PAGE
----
1.0: Introduction

In archaeology and anthropology there is now a great deal of interest in the global climate fluctuations which have occurred repeatedly over the last 2-4 million years, during the Quaternary period. In part, this interest reflects the hope that better understanding of the Earth's recent past will allow improved prediction of future human effects on the environment. There is also a great deal of purely academic curiosity amongst archaeologists, anthropologists, ecologists, climatologists, and biogeochemists about the ways that the global environment has changed during the recent past, and the way in which each aspect of the global system has interacted with others. In archaeology, it is becoming increasingly clear that it is necessary to include the study of the shifting climatic and ecological background if an understanding of the behaviour and movements of peoples is to be reached. A great deal of interesting work has begun to appear as a result of taking an 'environmental' approach to human evolution and history (e.g. work by Ortloff and Kolata 1993; Wright 1993; Steele et al.1998; Anderson and Gillam 2000). Yet archaeologists and anthropologists, together with other Quaternary scientists, have difficulty obtaining the basic background information which exists in such a scattered form throughout the literature.

To make this task easier, and to aid understanding of how the Earth has changed since the peak of the last ice age (and the main sources of evidence for deducing these changes) around 18,000 radiocarbon years ago (or around 20,000-21,000 calendar years ago, allowing for the relative changes in 14C abundance), we present here a set of maps depicting the world's changing vegetation cover on a region-by-region basis. The maps were compiled by us, based on modification and improvement of the earlier Quaternary Environments Network (QEN) vegetation maps (Adams and Faure 1997).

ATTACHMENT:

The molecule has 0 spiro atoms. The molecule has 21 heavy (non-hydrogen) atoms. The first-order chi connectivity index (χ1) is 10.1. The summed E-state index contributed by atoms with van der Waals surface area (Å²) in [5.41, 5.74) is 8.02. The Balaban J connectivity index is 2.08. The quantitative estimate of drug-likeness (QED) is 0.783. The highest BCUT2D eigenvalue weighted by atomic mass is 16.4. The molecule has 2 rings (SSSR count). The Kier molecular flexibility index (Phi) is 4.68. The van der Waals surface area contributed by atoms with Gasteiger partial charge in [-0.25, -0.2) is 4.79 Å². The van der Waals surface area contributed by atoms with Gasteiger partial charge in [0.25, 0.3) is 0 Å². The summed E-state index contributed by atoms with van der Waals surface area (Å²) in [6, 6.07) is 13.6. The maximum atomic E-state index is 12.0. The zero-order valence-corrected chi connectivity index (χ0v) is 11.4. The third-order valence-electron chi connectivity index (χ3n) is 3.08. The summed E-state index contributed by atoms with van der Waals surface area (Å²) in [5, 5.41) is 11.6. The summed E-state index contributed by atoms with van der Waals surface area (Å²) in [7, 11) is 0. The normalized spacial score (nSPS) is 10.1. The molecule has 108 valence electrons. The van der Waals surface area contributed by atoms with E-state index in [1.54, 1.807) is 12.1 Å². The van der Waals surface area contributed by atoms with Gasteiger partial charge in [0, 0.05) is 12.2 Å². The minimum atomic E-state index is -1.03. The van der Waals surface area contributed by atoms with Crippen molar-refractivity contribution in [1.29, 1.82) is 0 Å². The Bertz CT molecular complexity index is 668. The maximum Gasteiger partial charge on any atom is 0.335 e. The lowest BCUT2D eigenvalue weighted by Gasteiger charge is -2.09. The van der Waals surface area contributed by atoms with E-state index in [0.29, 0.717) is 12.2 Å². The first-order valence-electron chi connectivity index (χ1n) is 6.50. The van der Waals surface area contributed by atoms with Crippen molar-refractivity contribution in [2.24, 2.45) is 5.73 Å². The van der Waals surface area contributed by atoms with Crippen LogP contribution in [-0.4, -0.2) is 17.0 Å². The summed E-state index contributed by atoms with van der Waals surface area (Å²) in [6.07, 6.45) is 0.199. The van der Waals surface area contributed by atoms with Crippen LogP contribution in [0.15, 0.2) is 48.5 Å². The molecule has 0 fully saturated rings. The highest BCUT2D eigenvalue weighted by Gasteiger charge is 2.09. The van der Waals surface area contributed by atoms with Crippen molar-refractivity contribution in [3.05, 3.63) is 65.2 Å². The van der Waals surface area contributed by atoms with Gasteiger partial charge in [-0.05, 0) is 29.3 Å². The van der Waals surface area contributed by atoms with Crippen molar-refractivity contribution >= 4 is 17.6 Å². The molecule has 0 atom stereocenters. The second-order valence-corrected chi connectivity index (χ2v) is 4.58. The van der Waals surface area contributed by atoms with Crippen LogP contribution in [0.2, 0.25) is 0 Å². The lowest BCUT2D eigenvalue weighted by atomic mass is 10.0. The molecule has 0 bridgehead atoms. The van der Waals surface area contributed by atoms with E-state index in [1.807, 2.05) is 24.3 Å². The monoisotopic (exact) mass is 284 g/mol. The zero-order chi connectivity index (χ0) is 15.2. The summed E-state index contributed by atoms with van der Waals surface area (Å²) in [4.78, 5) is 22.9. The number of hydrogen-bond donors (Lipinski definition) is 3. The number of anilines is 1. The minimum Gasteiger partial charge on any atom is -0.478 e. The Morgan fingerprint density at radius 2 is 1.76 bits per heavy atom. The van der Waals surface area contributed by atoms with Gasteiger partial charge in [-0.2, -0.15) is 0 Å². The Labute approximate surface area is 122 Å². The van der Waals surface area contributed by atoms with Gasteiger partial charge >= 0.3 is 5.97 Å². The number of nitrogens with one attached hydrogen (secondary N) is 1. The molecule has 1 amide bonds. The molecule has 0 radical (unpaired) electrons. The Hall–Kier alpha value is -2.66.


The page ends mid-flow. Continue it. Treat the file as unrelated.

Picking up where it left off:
There remains considerable room for disagreement about the history of certain parts of the late Quaternary world. The maps presented here certainly cannot be regarded as the definitive work on the subject: instead they represent a necessary step in the process of assembling data and opinion from the many scientists who work on vegetation reconstruction. Anyone using these maps is urged to consult the description of methods presented in the following pages in order to get some idea of the uncertainties that remain. Certain aspects of the maps remain to some extent controversial and they represent the views of the authors, not necessarily those of consulted individuals (although we have encountered broad support, and have tried to consider the advice of every participant). Some marked disagreements in approach and overall conclusions were evident amongst the scientists who contributed to the Network, but despite a few wayward voices, a striking overall consensus was present.

As well as providing a ready source of information for archaeologists, we also hope that our maps may prove useful to those within the Quaternary palaeoecology community. As a coherent map of global vegetation for a particular interval in the past, it should act as a baseline for further work in vegetation reconstruction - even if only as a target for criticism.


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Last updated: Mon Dec 3 2001